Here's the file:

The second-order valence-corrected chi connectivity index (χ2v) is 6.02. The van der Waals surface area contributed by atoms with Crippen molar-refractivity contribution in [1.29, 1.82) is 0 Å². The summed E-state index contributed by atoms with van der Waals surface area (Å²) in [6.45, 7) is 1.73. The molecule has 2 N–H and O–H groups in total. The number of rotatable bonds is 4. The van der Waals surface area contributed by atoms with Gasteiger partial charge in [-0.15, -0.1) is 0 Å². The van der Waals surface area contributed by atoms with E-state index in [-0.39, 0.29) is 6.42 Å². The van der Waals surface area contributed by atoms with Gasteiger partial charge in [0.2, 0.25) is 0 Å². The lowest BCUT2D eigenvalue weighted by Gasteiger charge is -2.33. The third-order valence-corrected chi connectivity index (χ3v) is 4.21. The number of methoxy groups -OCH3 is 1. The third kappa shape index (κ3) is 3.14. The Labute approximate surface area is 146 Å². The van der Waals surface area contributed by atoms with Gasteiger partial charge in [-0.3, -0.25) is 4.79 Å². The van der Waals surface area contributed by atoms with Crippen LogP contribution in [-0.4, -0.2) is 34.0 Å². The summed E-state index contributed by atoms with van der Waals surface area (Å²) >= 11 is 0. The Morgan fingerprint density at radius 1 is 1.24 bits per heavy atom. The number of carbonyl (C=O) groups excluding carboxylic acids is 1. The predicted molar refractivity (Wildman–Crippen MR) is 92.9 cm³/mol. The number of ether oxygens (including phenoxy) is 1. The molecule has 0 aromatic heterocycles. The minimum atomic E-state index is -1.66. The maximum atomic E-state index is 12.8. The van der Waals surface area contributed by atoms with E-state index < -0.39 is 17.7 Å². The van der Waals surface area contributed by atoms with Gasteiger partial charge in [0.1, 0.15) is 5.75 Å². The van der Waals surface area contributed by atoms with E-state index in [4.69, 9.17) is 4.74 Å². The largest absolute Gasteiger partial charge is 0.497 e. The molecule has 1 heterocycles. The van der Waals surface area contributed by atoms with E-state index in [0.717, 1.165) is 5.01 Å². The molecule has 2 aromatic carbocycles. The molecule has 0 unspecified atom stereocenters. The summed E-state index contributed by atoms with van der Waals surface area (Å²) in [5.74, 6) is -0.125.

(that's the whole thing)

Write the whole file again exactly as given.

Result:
The second-order valence-corrected chi connectivity index (χ2v) is 6.02. The van der Waals surface area contributed by atoms with Crippen molar-refractivity contribution in [1.29, 1.82) is 0 Å². The summed E-state index contributed by atoms with van der Waals surface area (Å²) in [6.45, 7) is 1.73. The molecule has 2 N–H and O–H groups in total. The number of rotatable bonds is 4. The van der Waals surface area contributed by atoms with Gasteiger partial charge in [-0.15, -0.1) is 0 Å². The van der Waals surface area contributed by atoms with E-state index in [-0.39, 0.29) is 6.42 Å². The van der Waals surface area contributed by atoms with Gasteiger partial charge in [0.2, 0.25) is 0 Å². The lowest BCUT2D eigenvalue weighted by Gasteiger charge is -2.33. The third-order valence-corrected chi connectivity index (χ3v) is 4.21. The number of methoxy groups -OCH3 is 1. The third kappa shape index (κ3) is 3.14. The Labute approximate surface area is 146 Å². The van der Waals surface area contributed by atoms with Gasteiger partial charge in [-0.3, -0.25) is 4.79 Å². The van der Waals surface area contributed by atoms with Crippen LogP contribution in [-0.4, -0.2) is 34.0 Å². The summed E-state index contributed by atoms with van der Waals surface area (Å²) >= 11 is 0. The Morgan fingerprint density at radius 1 is 1.24 bits per heavy atom. The number of carbonyl (C=O) groups excluding carboxylic acids is 1. The predicted molar refractivity (Wildman–Crippen MR) is 92.9 cm³/mol. The number of ether oxygens (including phenoxy) is 1. The molecule has 0 aromatic heterocycles. The minimum atomic E-state index is -1.66. The maximum atomic E-state index is 12.8. The van der Waals surface area contributed by atoms with E-state index < -0.39 is 17.7 Å². The van der Waals surface area contributed by atoms with Gasteiger partial charge in [0.1, 0.15) is 5.75 Å². The van der Waals surface area contributed by atoms with E-state index in [4.69, 9.17) is 4.74 Å². The largest absolute Gasteiger partial charge is 0.497 e. The molecule has 1 heterocycles. The van der Waals surface area contributed by atoms with E-state index in [0.717, 1.165) is 5.01 Å². The molecule has 2 aromatic carbocycles. The molecule has 0 unspecified atom stereocenters. The summed E-state index contributed by atoms with van der Waals surface area (Å²) in [5.74, 6) is -0.125.